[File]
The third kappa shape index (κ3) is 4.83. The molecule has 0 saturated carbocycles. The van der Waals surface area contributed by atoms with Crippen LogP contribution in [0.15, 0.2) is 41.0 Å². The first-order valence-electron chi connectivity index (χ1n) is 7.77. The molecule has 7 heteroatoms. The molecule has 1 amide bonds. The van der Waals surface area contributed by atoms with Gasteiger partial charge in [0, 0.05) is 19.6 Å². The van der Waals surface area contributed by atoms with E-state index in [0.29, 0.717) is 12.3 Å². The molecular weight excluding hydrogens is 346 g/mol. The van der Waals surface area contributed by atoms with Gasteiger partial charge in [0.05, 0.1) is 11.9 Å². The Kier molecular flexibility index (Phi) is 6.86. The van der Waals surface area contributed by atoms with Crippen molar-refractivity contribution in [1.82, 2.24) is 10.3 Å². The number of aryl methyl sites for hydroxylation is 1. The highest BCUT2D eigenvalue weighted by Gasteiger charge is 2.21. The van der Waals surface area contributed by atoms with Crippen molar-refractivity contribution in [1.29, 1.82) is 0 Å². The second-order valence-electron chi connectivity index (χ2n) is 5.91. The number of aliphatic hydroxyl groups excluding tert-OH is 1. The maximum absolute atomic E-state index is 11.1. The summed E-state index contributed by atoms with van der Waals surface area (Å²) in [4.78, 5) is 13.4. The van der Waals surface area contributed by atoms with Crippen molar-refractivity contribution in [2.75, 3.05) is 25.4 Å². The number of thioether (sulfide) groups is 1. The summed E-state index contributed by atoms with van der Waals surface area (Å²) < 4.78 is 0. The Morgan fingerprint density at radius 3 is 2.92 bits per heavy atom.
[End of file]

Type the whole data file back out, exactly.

The third kappa shape index (κ3) is 4.83. The molecule has 0 saturated carbocycles. The van der Waals surface area contributed by atoms with Crippen LogP contribution in [0.15, 0.2) is 41.0 Å². The first-order valence-electron chi connectivity index (χ1n) is 7.77. The molecule has 7 heteroatoms. The molecule has 1 amide bonds. The van der Waals surface area contributed by atoms with Gasteiger partial charge in [0, 0.05) is 19.6 Å². The van der Waals surface area contributed by atoms with E-state index in [0.29, 0.717) is 12.3 Å². The molecular weight excluding hydrogens is 346 g/mol. The van der Waals surface area contributed by atoms with Gasteiger partial charge in [0.05, 0.1) is 11.9 Å². The Kier molecular flexibility index (Phi) is 6.86. The van der Waals surface area contributed by atoms with Crippen molar-refractivity contribution in [1.82, 2.24) is 10.3 Å². The number of aryl methyl sites for hydroxylation is 1. The highest BCUT2D eigenvalue weighted by Gasteiger charge is 2.21. The van der Waals surface area contributed by atoms with Crippen molar-refractivity contribution in [1.29, 1.82) is 0 Å². The second-order valence-electron chi connectivity index (χ2n) is 5.91. The number of aliphatic hydroxyl groups excluding tert-OH is 1. The maximum absolute atomic E-state index is 11.1. The summed E-state index contributed by atoms with van der Waals surface area (Å²) in [4.78, 5) is 13.4. The van der Waals surface area contributed by atoms with Crippen molar-refractivity contribution in [2.75, 3.05) is 25.4 Å². The number of thioether (sulfide) groups is 1. The summed E-state index contributed by atoms with van der Waals surface area (Å²) < 4.78 is 0. The Morgan fingerprint density at radius 3 is 2.92 bits per heavy atom.